Hancock Fabrics now requests that the Court order a dismissal pursuant to Rule 41(a)(2) of the Federal Rules of Civil Procedure that will enforce the settlement reached in open court. See Docket No. 24. In the alternative, an order allowing Hancock Fabrics to file an amended complaint is sought. See Docket No. 24. No response has been filed by the Defendant Gateway Fashion Mall.

II. LEGAL ANALYSIS

A. MOTION FOR DISMISSAL

Hancock Fabrics first asks the Court to dismiss their complaint and enforce specific terms through the Court's order. See Docket No. 24. Rule 41(a)(2) of the Federal Rules of Civil Procedure states in relevant part that "an action may be dismissed at the plaintiff's request only by court order, on terms that the court considers proper." Unless otherwise stated, dismissals under Rule 41(a)(2) are to be made without prejudice. Fed.R.Civ.P. 41(a)(2). In this case, Hancock Fabrics asks for the claims to be dismissed with prejudice in accordance with the original settlement terms purportedly discussed at the settlement conference.

It is well-established that "[m]otions to dismiss without prejudice are addressed to the sound discretion of the district courts." Witzman v. Gross, 148 F.3d 988, 991-92 (8th Cir. 1998) (citing Kern v. TXO Prod. Corp., 738 F.2d 968, 970 (8th Cir. 1984)). In exercising its discretion a court should consider the following factors:

(1) the defendant's effort and the expense involved in preparing for trial, (2) excessive delay and lack of diligence on the part of the plaintiff in prosecuting the action, (3) insufficient explanation of the need to take a dismissal, and (4) the fact that a motion for summary judgment has been filed by the defendant.

Id. at 992 (citing Paulucci v. City of Duluth, 826 F.2d 780, 783 (8th Cir. 1987)). These factors aside, the primary purpose of Rule 41(a)(2) is "to prevent voluntary dismissals which unfairly affect the other side." Paulucci, 826 F.2d at 782. Courts have traditionally held that the applicable standard is whether the defendant would suffer some "plain legal prejudice." N.Y., C. & St. L.R. Co. v. Vardaman, 181 F.2d 769, 770 (8th Cir. 1950) (citing Cone v. W. Va. Pulp & Paper Co., 330 U.S. 212, 217 (1947)); see also Ohlander v. Larson, 114 F.3d 1531, 1537 (10th Cir. 1997); Westlands Water Dist. v. United States, 100 F.3d 94, 96 (9th Cir. 1996); Phillips v. Ill. Cent. Gulf R.R., 874 F.2d 984, 986 (5th Cir. 1989).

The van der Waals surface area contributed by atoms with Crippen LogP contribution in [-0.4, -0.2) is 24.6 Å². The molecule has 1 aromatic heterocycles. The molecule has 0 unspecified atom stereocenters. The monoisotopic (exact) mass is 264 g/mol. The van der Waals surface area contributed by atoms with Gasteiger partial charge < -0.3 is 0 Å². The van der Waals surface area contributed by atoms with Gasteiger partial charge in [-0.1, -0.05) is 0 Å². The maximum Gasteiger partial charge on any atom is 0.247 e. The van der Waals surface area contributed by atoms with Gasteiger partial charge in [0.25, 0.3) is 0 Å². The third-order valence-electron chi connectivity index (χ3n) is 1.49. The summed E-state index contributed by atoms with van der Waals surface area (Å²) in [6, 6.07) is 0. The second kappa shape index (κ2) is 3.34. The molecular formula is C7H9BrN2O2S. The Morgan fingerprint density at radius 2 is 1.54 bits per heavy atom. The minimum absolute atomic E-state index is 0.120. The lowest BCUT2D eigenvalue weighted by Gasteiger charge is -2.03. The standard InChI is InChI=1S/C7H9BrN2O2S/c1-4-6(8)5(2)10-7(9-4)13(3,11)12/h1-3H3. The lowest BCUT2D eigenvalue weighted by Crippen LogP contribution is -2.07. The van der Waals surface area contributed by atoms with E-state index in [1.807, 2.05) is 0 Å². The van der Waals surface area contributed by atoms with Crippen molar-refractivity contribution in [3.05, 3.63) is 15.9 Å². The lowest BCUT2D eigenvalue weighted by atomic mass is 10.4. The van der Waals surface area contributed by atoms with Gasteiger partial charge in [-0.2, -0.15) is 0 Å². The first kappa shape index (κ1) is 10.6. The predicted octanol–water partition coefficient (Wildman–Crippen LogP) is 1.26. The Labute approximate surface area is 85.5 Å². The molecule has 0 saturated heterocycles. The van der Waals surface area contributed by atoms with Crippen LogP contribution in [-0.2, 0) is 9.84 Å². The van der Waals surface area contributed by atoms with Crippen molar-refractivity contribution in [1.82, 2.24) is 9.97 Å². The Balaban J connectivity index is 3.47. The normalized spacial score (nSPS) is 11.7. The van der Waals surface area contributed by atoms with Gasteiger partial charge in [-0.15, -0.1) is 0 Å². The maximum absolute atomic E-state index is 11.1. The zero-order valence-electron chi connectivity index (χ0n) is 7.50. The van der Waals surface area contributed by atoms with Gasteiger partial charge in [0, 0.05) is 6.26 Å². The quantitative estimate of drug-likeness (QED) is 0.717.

The Court is not of the opinion that a motion to dismiss under Fed.R.Civ.P. 41(a)(2) is the appropriate avenue to enforce the settlement agreement in this case, especially considering the fact that Hancock Fabrics' motion requests an order for dismissal with prejudice. The original complaint was filed more than a year ago, and various pleadings and documents have been filed since that date. Significant time has been expended by the parties' attorneys as well as the Court. Additionally, it is possible the Defendants will be prejudiced by a dismissal which would effectively disallow the Defendants a further opportunity to remedy the disagreements realized during settlement negotiations. The Court notes that Gateway Fashion Mall did not respond to the Plaintiff's motion to dismiss, but this fact alone does not warrant dismissal. For these reasons, the Court in its discretion, and after careful consideration of all relevant factors, concludes ...